When Steven Chu took the reins of the Department of Energy in 2009, he was entering an agency that needed to completely reorient its outlook — and fast.

Until Chu arrived, the department’s primary focus had rarely been on energy. The bulk of its budget had long gone toward maintaining the nation’s nuclear weapons arsenal. But the 2009 stimulus bill gave the agency $39 billion for grants and loans to kick-start new clean-energy technologies. Chu had to grapple with a massive infusion of money, even as critics accused the department of being too hidebound, too slow in disbursing funds.

“He has faced expectations that were unprecedented for an energy secretary,” said Paul Bledsoe, a senior adviser at the Bipartisan Policy Center. “There was pressure to spend billions of dollars quickly, and in a department that initially lacked the capacity to do so.”

Chu, a Nobel Prize-winning physicist and former head of the Lawrence Berkeley National Laboratory, seemed an ideal fit for overseeing a technological revolution in the nation’s energy sector. But now Chu is facing heavy criticism after one of the agency’s highest-profile investments, the California-based solar manufacturer Solyndra, defaulted on a $535 million loan in September. The accolades have vanished, and members of Congress are now accusing Chu of trying to do too much, too soon.

Energy secretaries have often hailed from the ranks of Congress. Political acumen was seen as crucial for managing an unwieldy agency composed of a sprawling network of national laboratories. Ambitious secretaries who have tried to focus on energy policy have often seen their attentions diverted elsewhere. Bill Richardson, for instance, spent much of the late 1990s dealing with scandal after Wen Ho Lee, a scientist at Los Alamos National Laboratory, was accused of spying for China.

Chu, by contrast, came from a nerdy scientific background. In 1997 he won the Nobel Prize for his work on cooling and trapping atoms using lasers. As a professor at Stanford University, his research interests included atomic physics and protein folding.

But Chu also had experience pushing a large organization toward an emphasis on clean energy. He has frequently spoken out about the dangers of global warming and has argued that only game-changing new technologies will enable humanity to avoid a dire climate fate.

It wasn’t until 2004, when he became director of Lawrence Berkeley, that he could put those views into effect. He set about transforming the lab into a leading center for research into biofuels and solar power.

“He was more aggressive at setting the research agenda than most directors have been,” said Robert Birgenau, chancellor of the University of California at Berkeley and a longtime colleague of Chu’s.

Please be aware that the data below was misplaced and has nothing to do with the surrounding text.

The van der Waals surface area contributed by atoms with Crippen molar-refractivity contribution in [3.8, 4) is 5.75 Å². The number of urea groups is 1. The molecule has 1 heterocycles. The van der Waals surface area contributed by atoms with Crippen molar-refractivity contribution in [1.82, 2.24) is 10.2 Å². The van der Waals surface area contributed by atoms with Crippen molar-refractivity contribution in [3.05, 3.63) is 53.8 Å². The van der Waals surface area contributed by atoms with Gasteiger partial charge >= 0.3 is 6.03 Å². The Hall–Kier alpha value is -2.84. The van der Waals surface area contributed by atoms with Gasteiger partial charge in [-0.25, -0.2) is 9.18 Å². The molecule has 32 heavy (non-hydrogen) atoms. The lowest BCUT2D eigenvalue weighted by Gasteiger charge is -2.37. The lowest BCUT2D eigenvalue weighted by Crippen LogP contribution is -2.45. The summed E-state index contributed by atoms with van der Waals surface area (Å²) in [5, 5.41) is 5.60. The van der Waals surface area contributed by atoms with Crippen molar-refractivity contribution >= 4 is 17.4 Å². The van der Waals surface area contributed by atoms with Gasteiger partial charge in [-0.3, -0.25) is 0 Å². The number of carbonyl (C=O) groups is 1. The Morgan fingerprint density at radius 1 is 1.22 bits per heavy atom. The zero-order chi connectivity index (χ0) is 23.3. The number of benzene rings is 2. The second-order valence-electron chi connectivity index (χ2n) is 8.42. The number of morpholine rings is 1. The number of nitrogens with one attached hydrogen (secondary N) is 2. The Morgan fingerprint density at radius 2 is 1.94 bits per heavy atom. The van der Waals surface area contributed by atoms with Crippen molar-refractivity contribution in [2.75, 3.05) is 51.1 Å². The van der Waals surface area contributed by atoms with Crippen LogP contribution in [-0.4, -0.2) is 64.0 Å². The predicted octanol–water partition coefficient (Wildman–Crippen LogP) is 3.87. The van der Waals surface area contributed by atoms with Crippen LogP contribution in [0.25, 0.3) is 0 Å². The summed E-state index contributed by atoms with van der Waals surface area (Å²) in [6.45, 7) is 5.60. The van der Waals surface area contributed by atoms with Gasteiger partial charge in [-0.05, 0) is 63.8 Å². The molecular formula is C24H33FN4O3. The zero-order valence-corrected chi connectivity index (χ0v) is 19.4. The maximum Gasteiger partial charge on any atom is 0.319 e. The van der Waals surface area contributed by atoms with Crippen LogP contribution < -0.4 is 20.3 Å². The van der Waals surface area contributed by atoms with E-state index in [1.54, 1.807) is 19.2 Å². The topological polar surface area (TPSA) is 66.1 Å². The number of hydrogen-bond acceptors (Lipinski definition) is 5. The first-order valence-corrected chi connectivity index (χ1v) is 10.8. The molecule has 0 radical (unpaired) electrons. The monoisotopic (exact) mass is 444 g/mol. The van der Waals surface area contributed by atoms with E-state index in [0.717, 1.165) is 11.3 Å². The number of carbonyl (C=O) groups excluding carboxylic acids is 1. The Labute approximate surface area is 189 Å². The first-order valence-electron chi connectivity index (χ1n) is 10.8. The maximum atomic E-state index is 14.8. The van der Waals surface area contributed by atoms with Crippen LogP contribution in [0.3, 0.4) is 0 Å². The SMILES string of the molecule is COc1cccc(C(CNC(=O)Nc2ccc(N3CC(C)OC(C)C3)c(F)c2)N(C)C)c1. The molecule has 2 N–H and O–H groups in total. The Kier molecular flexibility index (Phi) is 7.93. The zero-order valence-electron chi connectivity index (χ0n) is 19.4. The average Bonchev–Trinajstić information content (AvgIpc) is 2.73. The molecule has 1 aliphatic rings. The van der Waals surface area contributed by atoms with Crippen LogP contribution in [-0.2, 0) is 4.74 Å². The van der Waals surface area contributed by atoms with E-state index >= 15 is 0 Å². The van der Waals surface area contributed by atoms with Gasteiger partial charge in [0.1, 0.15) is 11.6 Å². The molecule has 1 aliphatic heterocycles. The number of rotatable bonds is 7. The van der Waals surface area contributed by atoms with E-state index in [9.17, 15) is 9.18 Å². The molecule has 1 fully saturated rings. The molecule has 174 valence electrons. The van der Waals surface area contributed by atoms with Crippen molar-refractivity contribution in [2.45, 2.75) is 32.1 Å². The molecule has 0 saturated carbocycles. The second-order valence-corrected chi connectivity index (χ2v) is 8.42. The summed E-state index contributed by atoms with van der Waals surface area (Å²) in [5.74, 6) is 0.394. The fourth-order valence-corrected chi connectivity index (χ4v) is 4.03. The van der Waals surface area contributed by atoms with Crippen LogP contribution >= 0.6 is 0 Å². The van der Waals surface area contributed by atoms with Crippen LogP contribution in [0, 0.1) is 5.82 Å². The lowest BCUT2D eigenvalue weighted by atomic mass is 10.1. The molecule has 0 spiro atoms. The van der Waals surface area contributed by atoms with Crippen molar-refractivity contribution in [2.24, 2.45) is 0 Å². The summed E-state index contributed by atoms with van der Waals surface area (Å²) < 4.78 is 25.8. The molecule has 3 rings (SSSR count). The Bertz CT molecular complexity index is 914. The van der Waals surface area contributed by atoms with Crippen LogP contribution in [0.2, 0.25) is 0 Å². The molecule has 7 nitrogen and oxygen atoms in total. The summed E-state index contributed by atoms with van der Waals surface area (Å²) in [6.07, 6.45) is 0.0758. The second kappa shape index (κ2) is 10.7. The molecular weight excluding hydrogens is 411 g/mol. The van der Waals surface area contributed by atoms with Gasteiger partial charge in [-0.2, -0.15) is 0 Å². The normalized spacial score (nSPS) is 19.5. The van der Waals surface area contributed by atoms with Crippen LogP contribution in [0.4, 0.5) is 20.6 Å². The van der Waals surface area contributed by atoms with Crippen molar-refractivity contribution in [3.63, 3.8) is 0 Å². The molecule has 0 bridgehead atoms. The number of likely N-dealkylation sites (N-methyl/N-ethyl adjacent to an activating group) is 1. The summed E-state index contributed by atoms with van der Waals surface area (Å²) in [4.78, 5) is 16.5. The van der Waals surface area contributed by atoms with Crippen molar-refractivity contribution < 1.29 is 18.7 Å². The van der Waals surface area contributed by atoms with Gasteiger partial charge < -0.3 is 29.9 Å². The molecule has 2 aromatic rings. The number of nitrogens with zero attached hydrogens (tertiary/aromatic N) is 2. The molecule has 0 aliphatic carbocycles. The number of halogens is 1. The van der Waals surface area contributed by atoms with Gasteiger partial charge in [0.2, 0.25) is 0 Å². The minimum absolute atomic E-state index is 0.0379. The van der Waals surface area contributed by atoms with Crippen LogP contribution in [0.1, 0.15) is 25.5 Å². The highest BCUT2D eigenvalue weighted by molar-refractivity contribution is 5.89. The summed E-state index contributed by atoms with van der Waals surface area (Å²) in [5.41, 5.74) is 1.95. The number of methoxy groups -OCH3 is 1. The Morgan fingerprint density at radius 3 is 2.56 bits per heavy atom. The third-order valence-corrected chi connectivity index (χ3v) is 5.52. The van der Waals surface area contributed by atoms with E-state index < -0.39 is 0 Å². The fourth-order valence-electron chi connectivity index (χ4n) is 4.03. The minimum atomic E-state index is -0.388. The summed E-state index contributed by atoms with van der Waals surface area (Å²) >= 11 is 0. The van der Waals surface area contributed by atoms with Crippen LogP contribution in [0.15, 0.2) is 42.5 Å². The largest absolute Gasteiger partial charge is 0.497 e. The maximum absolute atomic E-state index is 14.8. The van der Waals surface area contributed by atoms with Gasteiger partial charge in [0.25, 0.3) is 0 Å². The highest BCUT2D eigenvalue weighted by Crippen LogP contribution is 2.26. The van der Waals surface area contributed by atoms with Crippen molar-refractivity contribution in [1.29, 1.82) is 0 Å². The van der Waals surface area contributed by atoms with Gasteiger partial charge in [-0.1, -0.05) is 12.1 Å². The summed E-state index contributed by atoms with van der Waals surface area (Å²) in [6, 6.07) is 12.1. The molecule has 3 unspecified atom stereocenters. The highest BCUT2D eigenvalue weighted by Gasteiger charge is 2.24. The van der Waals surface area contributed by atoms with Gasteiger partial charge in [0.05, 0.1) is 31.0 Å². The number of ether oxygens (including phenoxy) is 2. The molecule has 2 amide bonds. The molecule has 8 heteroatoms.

At the Energy Department, Chu had an even bigger opportunity to reset national energy priorities. But he faced a large and clumsy bureaucracy standing in the way.

The agency’s loan-guarantee program was set up in 2005, part of an energy bill that passed Congress with bipartisan support. But the program took a long time to show results. Bush-era officials said the agency was bogged down by federal hiring guidelines and a sluggish rule-making process.

Three years later, the agency still hadn’t approved a single loan guarantee. Andy Karsner, the assistant secretary for energy efficiency and renewable energy under President George W. Bush, told an incredulous Senate panel that progress had been “painfully slow,” blaming “organizational intransigence” and “institutional barriers.”

Not long after Chu arrived at the agency, he loudly announced that his top priority would be to speed up the process.

“We’re trying to streamline it so that the period of time will be reduced from a scale of four years to several months,” he said at an event hosted by The Washington Post in fall 2009, shortly after Solyndra’s loan guarantee was finally approved, to much fanfare.

Later, Chu pressed the Treasury Department and the Office of Management and Budget to end certain time-consuming reviews and subject the loans to less scrutiny. (In the end, he didn’t get the major overhaul he wanted.)

To date, the agency has approved nearly $40 billion in loan guarantees for projects ranging from solar manufacturers to electric-vehicle factories to a large nuclear reactor in Georgia.

In the meantime, Chu found himself coping with outside events beyond his control. In April 2010, the Deepwater Horizon drilling platform exploded, leading to a massive oil spill in the Gulf of Mexico that would take three months to plug. Because of his technical expertise, Chu was tapped to help lead administration efforts to deal with the crisis. Those who worked with Chu then recalled that the spill consumed a large part of his time.

Since Solyndra went bankrupt, Chu has drawn fire from Republicans in Congress for failing to subject the loan guarantees to proper scrutiny, and, in the process, putting taxpayer money at risk. This month, he could find himself summoned before Congress to answer questions about his role in green-lighting Solyndra’s loan guarantee.

But even as he is criticized for hastiness, Chu continues to face pressure to speed up the loan process. On Friday, Sen. Rob Portman (R-Ohio) blasted the Energy Department for delays in a loan-guarantee for a uranium-enrichment plant in Ohio.

“These workers have waited long enough,” Portman said.